China's new advisory legislative body on Sunday began its annual session commencing the once-in-a-decade power transfer to a new leadership headed by Xi Jinping from the outgoing government led by Hu Jintao.
The 2,200-member Chinese People's Political Consultative Conference comprising, perhaps for the first time with majority of non-ruling Communist Party members, began its annual session kicking off China's yearly political event during which its legislators meet.
The CPPCC, an advisory body unlike the National People's Congress, has in its ranks top film stars and literary personalities like Jackie Chan and last year's winner of Nobel Prize for literature Mo Yan besides top sportsmen and religious personalities.
Outgoing President Hu followed by the newly-elected Communist Party leader Xi Jinping along with a mix of old and new leaders took the podium of the CPPCC inaugural session telecast live from the Great Hall of the People.
Xi, 59, who took over as the party and military chief would be formally nominated as President when NPC begins its session on March 5 marking the end of the era of Hu and Premier Wen Jiabao who steered the country for a decade during which China emerged as the second largest economy after the United States.
While the power transfer which began with the election of Xi as Party leader last November went on smoothly so far, the next week was regarded crucial as all top government appointments including the new cabinet would be announced.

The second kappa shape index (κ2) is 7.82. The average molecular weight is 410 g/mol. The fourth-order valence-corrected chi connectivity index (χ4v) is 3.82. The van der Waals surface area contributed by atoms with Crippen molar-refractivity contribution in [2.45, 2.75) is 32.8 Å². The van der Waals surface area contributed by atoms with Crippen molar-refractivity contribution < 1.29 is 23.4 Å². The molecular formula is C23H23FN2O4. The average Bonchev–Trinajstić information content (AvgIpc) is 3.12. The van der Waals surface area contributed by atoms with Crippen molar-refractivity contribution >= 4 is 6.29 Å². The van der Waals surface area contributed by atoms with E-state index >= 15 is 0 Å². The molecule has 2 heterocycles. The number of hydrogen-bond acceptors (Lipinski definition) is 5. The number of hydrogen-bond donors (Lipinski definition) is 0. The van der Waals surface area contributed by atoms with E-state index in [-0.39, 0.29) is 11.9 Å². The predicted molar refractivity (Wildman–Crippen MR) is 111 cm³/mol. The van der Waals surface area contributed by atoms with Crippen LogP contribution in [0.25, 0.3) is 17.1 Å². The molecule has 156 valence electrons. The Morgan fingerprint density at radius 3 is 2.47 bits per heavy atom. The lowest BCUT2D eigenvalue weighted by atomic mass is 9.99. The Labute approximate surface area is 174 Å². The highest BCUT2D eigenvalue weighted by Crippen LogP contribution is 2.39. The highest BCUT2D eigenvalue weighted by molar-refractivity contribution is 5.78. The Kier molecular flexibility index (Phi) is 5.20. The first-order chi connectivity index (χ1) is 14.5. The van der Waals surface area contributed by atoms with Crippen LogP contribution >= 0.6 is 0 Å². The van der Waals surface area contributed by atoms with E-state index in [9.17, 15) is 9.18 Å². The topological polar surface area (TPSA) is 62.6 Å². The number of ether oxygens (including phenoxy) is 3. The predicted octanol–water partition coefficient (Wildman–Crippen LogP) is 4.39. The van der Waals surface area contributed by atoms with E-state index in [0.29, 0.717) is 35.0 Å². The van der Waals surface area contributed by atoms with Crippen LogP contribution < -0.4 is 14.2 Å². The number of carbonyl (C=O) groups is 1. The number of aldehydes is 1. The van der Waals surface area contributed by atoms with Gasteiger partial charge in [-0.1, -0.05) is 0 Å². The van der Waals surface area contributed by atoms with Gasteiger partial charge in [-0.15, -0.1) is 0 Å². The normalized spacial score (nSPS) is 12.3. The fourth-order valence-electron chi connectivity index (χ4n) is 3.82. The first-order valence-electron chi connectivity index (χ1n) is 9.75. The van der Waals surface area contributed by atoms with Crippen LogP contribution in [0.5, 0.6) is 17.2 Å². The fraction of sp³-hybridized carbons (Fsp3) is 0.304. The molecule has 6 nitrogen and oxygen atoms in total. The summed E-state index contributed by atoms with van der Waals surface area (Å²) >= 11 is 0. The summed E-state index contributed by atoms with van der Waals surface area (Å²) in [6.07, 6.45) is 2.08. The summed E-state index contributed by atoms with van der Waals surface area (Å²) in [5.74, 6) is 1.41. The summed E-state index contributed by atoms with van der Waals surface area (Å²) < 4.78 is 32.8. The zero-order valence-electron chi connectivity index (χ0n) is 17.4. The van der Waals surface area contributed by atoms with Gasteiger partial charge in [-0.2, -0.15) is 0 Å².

While Xi's deputy, Li Keqiang was tipped to take over as the new Premier, the present Foreign Minister Yang Jeichi is speculated to take over as the State Councillor succeeding Dai Bingguo, the top Chinese diplomat who acted as China's chief negotiator for India, US, Korea and Russia.
The new regime is eagerly awaited as the Chinese government has been virtually paralysed for the past four months due to impending political changes.
After taking over power, the new leadership would decide the fate of disgraced party leader Bo Xilai who is in custody facing a host of charges including sex, sleaze and corruption.
Before his detention, Bo posed a major challenge during the leadership change process as he headed a hardline group trying to resurrect the Maoist ideology.
The CPPCC and NPC sessions were expected to last for about nine days at the end of which the new leadership would take over the government completing the power transfer and the old leadership would formally retire.
At the opening meeting, CPPCC National Committee Chairman Jia Qinglin, the fourth ranking leader in the outgoing administration presented the work report outlining how China overcame "severe challenges" and made "extraordinary achievements" in reform, opening up and socialist modernisation over the past five years.
He said the new leadership should stick to the reform path outlined by late Deng Xiaoping who succeeded Mao Zedong after his death in 1976 and introduced new jargon called Social with Chinese Characteristics altering Mao's hard-line Communist philosophy.
"We should actively assist the Party and government in the work of getting the people to voice their demands, coordinating their interests, and safeguarding their rights and interests," Jia told the new members.
He also noted that the CPPCC should help deepen China's relations with other countries through new channels and high-level visits.
Besides Xi the newly-elected Communist Party leaders, Li Keqiang, Zhang Dejiang, Yu Zhengsheng, Liu Yunshan, Wang Qishan and Zhang Gaoli attended the opening meeting along with Wen and other outgoing leaders.
Founded in 1949, the CPPCC consists of elite figures of the Chinese society who are willing to serve the think tank for the government and for the country's legislative and judicial organs.
As an open forum where the ruling CPC, non-Communist parties and people without party affiliation discuss state affairs freely and on an equal footing, the CPPCC has been the manifestation of China's socialist democracy, state-run Xinhua news agency said.